Taking into account the important contribution from edge states to the electronic density of zigzag BN nanoribbons and the electronegativity difference between B and N atoms, Zheng et al. proposed a TB model for a ZBNNR system with on-site energy corrections in the form of effective edge potentials30. Here we follow a similar approach. In addition to the edge corrections, we also consider the effects of the zigzag interfaces (N/C and C/B), on the on-site energies of the hybrid system.

The results obtained from post-processing DFT calculations for the on-site energy values, εi, for B, N and C atoms are shown as black circles in Fig. 2 (left panel), which may be fitted into an envelope function according to

$${\varepsilon }_{i}={\varepsilon }_{i}^{\mathrm{(0)}}+V({x}_{i}),$$
(3)

where \({\varepsilon }_{i}^{\mathrm{(0)}}\) are the on-site energies for the i-sites far enough from the edges or interfaces.

Figure 2
Figure 2

6BN/6 G/6BN hybrid system, with the unit cell shown at the bottom. Left: On-site energies from post-processing DFT calculations (black circles), and the optimal ones (blue triangles) which achieved the best agreement between DFT and TB calculations. Right: DFT (dashed lines) and TB (colored lines) bands of the hybrid system. Colors indicate the degree of localization according to Eq. 6 (AC is the area of the unit cell). Dotted lines match the effective on-site energy values (B and N), evaluated at the left and right interfaces, respectively, according to Eq. 3. It is noteworthy the correspondence with the localized bands (B and N). The gray horizontal dashed line in the center indicates the Fermi level.

The envelope function V(x) is not directly obtained from post-processing DFT calculations due to the influence of a large number of neighbor interactions. Here, we are interested in an effective TB model only considering first nearest-neighbor interactions. Blue triangles in the left panel of Fig. 2 are obtained by using an optimal envelope function that reproduces quite well the band structures of several hybrid systems. This function is obtained following the approach by Zheng et al. to correct the on-site energies in ZBNNRs using exponential-type edge potentials30. Furthermore, our procedure incorporates the effects from BN edges and BN/graphene interfaces, i.e., for the BN region we have the following contribution from the edges,

$${V}_{{\rm{edge}}}(x)={P}_{B}{e}^{-|x-{x}_{B}|/\lambda }+{P}_{N}{e}^{-|x-{x}_{N}|/\lambda },$$
(4)

which accounts for the different electronegativities and high π-electron density at xB and xN edges, while in the internal graphene strip the contributions from the interfaces are chosen as decaying exponential functions centered at the left and right interfaces, xL and xR,

$${V}_{{\rm{int}}}(x)=-\,{P}_{G}{e}^{-|x-{x}_{L}|/{\lambda }_{G}}+{P}_{G}{e}^{-|x-{x}_{R}|/{\lambda }_{G}}\mathrm{.}$$
(5)

On-site energies taken directly from post-processing DFT calculations do not reproduce some features of the band structures due to the contributions of many neighbors and the poor projection of Kohn-Sham solutions over localized atomic orbitals43. In order to identify the edge-localized states in a band, we compute the analogous of the inverse participation number for the tight-binding coefficients of the wavefunction, which quantifies the localization of a state44,45. Thus, we estimate the degree of localization in every band according to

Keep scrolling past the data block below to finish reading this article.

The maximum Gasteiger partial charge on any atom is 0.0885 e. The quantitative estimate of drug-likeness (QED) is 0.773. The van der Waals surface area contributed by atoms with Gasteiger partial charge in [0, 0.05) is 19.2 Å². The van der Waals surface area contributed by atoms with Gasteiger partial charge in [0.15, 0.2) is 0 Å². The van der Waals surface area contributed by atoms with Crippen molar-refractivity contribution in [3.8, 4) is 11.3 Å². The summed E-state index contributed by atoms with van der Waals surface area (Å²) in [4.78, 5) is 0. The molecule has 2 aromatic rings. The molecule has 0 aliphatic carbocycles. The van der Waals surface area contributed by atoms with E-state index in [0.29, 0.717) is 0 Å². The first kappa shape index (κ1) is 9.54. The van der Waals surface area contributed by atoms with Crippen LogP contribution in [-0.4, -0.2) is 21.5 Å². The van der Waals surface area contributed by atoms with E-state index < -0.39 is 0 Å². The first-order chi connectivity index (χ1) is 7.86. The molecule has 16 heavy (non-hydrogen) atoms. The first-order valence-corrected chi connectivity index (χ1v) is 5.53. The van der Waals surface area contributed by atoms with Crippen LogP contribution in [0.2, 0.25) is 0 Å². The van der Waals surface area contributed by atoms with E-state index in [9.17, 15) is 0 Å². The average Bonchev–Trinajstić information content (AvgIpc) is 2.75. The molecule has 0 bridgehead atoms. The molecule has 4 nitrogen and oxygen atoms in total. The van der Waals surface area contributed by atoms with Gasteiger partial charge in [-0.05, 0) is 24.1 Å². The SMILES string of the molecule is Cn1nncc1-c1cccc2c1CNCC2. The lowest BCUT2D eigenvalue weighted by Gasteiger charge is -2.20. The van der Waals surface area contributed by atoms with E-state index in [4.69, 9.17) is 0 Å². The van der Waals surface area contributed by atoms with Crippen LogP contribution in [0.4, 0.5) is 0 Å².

$$F\equiv \sum _{i\mathrm{=1}}^{N}{|{c}_{i}|}^{4}\,\,,$$
(6)

where the \({c}_{i}\)’s are the probability amplitudes of the electronic eigenfunction for the orbital \(|{\varphi }_{i}\rangle \) centered at site \(i\), in an \(N\)-atom unit cell. By recognizing the edge states in a band structure, we can compute the corresponding B and N on-site energies by performing a fit to those bands.

The band structures are shown in the right panel of Fig. 2 for both DFT and TB calculations. For the TB bands, the degree of localization is indicated in color, with a maximum value of \(F=1\) when the electron is localized in just one atom, corresponding to B or N atoms at the edges of the hybrid zigzag nanoribbon unit cell (dotted lines). By adjusting those on-site energy values, we are able to match the boron-nitride edge states of DFT and TB band structures.

The resulting parameters for edge and interface potentials are shown in Table 1. \({\lambda }_{G}\) describes a short-range interface potential when compared to the edge potential ranges, \(\lambda \), in the BN nanoribbon regions. This is reasonable since a graphene strip is only composed of carbon atoms, for which charge carriers are more susceptible to electronic screening compared to the BN region.

Table 1 Parameters for the edge and interface potentials.

It is important to remark that the same TB parameters explain the main band structure features of other hybrid systems. Actually, we have worked with a set of \(m\) BN/\(n\) G/\(m\) BN such as \((m;n)=\mathrm{(5;2),\; (5;3)...(5;6),\; (3;6),\; (4;6),}\) \(\mathrm{(4;4),\; (2;12)}\), and the interface potential proposed fits them even for wider graphene strips, as shown in Fig. 3, where the exponential behavior from interfaces are more clear.

Figure 3
Figure 3

2BN/12 G/2BN hybrid system, with the unit cell shown at the bottom. Black circles indicate on-site energy values from post-processing DFT calculations, while the blue line is the exponential-type fitting proposed, \({V}_{{\rm{int}}}(x)\).

The curves were fitted by taking \({\varepsilon }_{i}^{\mathrm{(0)}}\) values in agreement with results from literature for other heterostructures made up of graphene and h-BN5,46. The work by Zhao et al. provides TB parameters for BN quantum dots embedded in graphene5. Starting from those values, we have modified them (see Table 2) to better reproduce the DFT band structures of the hybrid systems. Importantly, we depart \(\mathrm{[0.10]}eV\) from their \({t}_{CN}\) value to ensure non-magnetic solutions for \(5\) BN/\(2\) G/\(5\) BN, as predicted by DFT results (see Fig. 4(a)).